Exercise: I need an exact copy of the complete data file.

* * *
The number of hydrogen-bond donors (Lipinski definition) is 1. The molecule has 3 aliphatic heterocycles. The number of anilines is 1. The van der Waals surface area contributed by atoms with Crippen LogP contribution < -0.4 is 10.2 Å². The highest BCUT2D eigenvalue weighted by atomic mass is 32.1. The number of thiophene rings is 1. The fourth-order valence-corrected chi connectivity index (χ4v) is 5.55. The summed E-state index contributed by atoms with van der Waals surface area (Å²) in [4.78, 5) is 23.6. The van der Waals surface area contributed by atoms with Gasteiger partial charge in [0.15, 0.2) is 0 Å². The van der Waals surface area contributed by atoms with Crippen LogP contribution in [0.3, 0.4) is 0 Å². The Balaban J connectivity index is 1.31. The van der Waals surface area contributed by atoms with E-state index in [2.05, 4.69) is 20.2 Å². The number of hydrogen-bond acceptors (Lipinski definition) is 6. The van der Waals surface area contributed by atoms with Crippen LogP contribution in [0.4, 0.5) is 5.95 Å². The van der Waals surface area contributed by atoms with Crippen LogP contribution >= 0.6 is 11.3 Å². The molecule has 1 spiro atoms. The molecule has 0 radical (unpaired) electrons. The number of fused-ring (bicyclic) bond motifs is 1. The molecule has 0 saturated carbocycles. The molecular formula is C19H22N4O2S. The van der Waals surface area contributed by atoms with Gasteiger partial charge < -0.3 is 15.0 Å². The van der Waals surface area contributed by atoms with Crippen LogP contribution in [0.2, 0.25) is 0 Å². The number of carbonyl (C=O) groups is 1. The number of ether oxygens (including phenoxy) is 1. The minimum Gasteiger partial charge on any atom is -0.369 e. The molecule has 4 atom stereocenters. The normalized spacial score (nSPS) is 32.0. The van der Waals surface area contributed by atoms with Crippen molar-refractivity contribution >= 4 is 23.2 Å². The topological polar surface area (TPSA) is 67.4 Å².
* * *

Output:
The number of hydrogen-bond donors (Lipinski definition) is 1. The molecule has 3 aliphatic heterocycles. The number of anilines is 1. The van der Waals surface area contributed by atoms with Crippen LogP contribution < -0.4 is 10.2 Å². The highest BCUT2D eigenvalue weighted by atomic mass is 32.1. The number of thiophene rings is 1. The fourth-order valence-corrected chi connectivity index (χ4v) is 5.55. The summed E-state index contributed by atoms with van der Waals surface area (Å²) in [4.78, 5) is 23.6. The van der Waals surface area contributed by atoms with Gasteiger partial charge in [0.15, 0.2) is 0 Å². The van der Waals surface area contributed by atoms with Crippen LogP contribution in [0.3, 0.4) is 0 Å². The Balaban J connectivity index is 1.31. The van der Waals surface area contributed by atoms with E-state index in [2.05, 4.69) is 20.2 Å². The number of hydrogen-bond acceptors (Lipinski definition) is 6. The van der Waals surface area contributed by atoms with Crippen LogP contribution in [0.4, 0.5) is 5.95 Å². The van der Waals surface area contributed by atoms with Crippen LogP contribution >= 0.6 is 11.3 Å². The molecule has 1 spiro atoms. The molecule has 0 radical (unpaired) electrons. The number of fused-ring (bicyclic) bond motifs is 1. The molecule has 0 saturated carbocycles. The molecular formula is C19H22N4O2S. The van der Waals surface area contributed by atoms with Gasteiger partial charge < -0.3 is 15.0 Å². The van der Waals surface area contributed by atoms with Crippen LogP contribution in [0.2, 0.25) is 0 Å². The number of carbonyl (C=O) groups is 1. The number of ether oxygens (including phenoxy) is 1. The minimum Gasteiger partial charge on any atom is -0.369 e. The molecule has 4 atom stereocenters. The normalized spacial score (nSPS) is 32.0. The van der Waals surface area contributed by atoms with Crippen molar-refractivity contribution >= 4 is 23.2 Å². The topological polar surface area (TPSA) is 67.4 Å².